February 14, 2005
Several years ago when the Carvers first visited Malawi, the church they were visiting scheduled activities to keep them busy from morning to night. Dave noticed that one day there was an hour for “African Culture.” When he asked what they would be doing during the hour to experience African Culture, an elder told him. “We will separate the men from the women. The women will gather firewood, get water from the borehole, weed the garden, tend the children, and cook our dinner.”
“What will the men do?” asked Dave.
“Well, there is not a lot for us to do. We will sit in the hut and talk about politics.”
That is exactly what transpired. Every once in a while Dave would peek out to see Sharon and the other women hauling firewood or hoeing the fields.
I would like to be able to report that much has changed in the past few years since that learning experience took place, but I am afraid that it has not. Women still bear the brunt of life’s workload, it seems. Now, some may argue that these roles go back to ancient times when men were the hunters and women the nurturers, but this is the 21 st Century. Hopefully, we have learned a bit about gender stereotypes along the way. It is true that around the world, women still bear the brunt of these everyday tasks, but I was reading the other day that in America, men now do 40% of the housework. Hopefully, Malawian men will follow suit soon.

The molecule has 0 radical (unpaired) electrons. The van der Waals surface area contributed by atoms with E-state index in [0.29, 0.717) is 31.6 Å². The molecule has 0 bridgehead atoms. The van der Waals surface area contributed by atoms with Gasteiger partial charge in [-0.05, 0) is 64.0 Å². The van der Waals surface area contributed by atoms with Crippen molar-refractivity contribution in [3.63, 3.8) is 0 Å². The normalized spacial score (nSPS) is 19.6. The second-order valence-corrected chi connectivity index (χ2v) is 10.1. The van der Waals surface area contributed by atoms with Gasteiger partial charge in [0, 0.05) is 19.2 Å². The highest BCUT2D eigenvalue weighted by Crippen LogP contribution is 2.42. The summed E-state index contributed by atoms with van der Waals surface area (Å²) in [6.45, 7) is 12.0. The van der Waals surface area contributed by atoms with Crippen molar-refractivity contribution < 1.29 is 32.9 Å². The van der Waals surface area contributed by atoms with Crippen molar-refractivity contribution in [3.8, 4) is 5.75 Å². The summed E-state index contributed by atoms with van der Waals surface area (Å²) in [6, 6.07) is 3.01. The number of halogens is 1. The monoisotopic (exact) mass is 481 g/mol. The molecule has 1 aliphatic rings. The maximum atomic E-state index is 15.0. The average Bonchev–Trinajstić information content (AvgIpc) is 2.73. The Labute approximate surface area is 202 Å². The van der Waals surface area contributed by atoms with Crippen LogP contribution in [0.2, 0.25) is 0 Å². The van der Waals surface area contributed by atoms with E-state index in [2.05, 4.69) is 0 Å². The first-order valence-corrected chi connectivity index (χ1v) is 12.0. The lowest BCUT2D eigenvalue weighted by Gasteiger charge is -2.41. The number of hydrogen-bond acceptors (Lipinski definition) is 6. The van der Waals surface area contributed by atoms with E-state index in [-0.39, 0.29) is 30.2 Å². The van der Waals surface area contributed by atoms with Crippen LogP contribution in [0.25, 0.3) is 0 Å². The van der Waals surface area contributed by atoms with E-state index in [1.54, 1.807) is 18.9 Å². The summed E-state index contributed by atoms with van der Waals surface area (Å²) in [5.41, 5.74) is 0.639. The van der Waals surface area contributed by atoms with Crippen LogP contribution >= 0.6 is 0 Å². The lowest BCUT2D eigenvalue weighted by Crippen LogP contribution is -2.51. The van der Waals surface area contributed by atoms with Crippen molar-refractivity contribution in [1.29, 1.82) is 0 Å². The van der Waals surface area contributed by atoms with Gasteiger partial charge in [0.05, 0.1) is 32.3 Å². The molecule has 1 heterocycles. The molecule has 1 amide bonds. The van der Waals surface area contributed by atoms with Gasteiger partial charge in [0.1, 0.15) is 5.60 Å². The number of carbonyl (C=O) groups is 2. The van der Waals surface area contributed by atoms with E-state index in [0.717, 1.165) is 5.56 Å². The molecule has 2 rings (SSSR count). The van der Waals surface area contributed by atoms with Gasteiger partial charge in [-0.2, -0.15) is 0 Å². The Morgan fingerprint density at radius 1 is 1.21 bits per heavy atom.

I do not want you to get the wrong idea. There are plenty of people here in Malawi who have closed the gender gap. Tomorrow night we are having a couple over to dinner from our church. Thoko and Dean are both well educated accountants who have very good jobs in banks. Both have other jobs as well. Dean is the Music Director at St. James CCAP, and Thoko has a tailoring business that she runs on the side. Their marriage “chores” are very equitably divided. Unfortunately, they are not the norm.
The good thing is that people are becoming more aware here that women can have important roles in the government (My friend Elvie’s sister is the Minister of Justice for Malawi – the top law enforcement officer), and even in the church. Most CCAP congregations now have female elders and deacons, and there are even four women ordained to the Ministry of Word and Sacrament in the CCAP. That was a tough battle, but it has been won.
There are many aspects of African Culture that should be preserved, but this particular one could use some revision.